The structural basis of water permeation and proton exclusion in aquaporins (Review)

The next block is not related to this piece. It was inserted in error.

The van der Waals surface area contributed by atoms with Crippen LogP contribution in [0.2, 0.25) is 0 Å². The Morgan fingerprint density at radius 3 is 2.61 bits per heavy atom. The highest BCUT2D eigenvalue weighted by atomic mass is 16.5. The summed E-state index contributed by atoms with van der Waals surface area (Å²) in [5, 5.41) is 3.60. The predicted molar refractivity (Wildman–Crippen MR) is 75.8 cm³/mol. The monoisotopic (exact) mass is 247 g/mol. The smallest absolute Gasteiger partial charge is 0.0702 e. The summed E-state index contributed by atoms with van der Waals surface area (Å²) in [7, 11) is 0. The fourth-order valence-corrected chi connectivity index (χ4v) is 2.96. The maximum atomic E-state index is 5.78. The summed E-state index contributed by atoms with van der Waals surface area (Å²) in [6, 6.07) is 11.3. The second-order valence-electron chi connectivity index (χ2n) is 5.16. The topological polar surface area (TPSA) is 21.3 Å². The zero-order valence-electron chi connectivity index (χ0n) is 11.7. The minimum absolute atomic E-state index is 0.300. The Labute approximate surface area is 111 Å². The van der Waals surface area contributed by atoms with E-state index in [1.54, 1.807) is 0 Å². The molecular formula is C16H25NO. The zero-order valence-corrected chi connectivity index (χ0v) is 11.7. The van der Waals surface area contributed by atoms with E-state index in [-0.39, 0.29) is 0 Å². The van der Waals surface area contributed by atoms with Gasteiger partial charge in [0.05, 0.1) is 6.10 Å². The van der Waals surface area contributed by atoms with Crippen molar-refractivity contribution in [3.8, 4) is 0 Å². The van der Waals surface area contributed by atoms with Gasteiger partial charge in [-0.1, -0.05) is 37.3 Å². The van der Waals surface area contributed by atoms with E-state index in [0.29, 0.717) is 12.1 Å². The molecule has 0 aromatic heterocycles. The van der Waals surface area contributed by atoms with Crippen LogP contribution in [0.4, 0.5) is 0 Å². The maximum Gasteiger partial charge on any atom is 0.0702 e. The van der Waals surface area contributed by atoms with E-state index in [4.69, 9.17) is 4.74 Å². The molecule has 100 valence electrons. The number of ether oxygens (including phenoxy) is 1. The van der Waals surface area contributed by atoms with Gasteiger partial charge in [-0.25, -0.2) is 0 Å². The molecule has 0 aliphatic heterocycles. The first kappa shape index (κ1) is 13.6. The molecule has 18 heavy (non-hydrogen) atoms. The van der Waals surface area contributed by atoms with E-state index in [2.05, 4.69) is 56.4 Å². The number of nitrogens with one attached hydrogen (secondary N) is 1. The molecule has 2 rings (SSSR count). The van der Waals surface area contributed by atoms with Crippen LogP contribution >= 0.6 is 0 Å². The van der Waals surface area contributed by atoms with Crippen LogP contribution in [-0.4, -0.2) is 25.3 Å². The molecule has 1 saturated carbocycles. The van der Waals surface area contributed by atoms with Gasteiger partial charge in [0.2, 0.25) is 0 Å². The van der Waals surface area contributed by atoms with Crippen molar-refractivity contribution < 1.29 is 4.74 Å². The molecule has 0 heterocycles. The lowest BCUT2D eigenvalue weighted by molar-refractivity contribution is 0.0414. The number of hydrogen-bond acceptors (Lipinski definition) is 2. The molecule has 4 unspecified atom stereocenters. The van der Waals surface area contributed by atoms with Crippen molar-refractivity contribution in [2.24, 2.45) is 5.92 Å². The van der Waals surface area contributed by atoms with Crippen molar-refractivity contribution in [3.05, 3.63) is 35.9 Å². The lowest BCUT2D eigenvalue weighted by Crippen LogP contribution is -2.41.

Aquaporins (AQPs) represent a ubiquitous class of integral membrane proteins that play critical roles in cellular osmoregulations in microbes, plants and mammals. AQPs primarily function as water-conducting channels, whereas members of a sub-class of AQPs, termed aquaglyceroporins, are permeable to small neutral solutes such as glycerol. While AQPs facilitate transmembrane permeation of water and/or small neutral solutes, they preclude the conduction of protons. Consequently, openings of AQP channels allow rapid water diffusion down an osmotic gradient without dissipating electrochemical potentials. Molecular structures of AQPs portray unique features that define the two central functions of AQP channels: effective water permeation and strict proton exclusion. This review describes AQP structures known to date and discusses the mechanisms underlying water permeation, proton exclusion and water permeability regulation.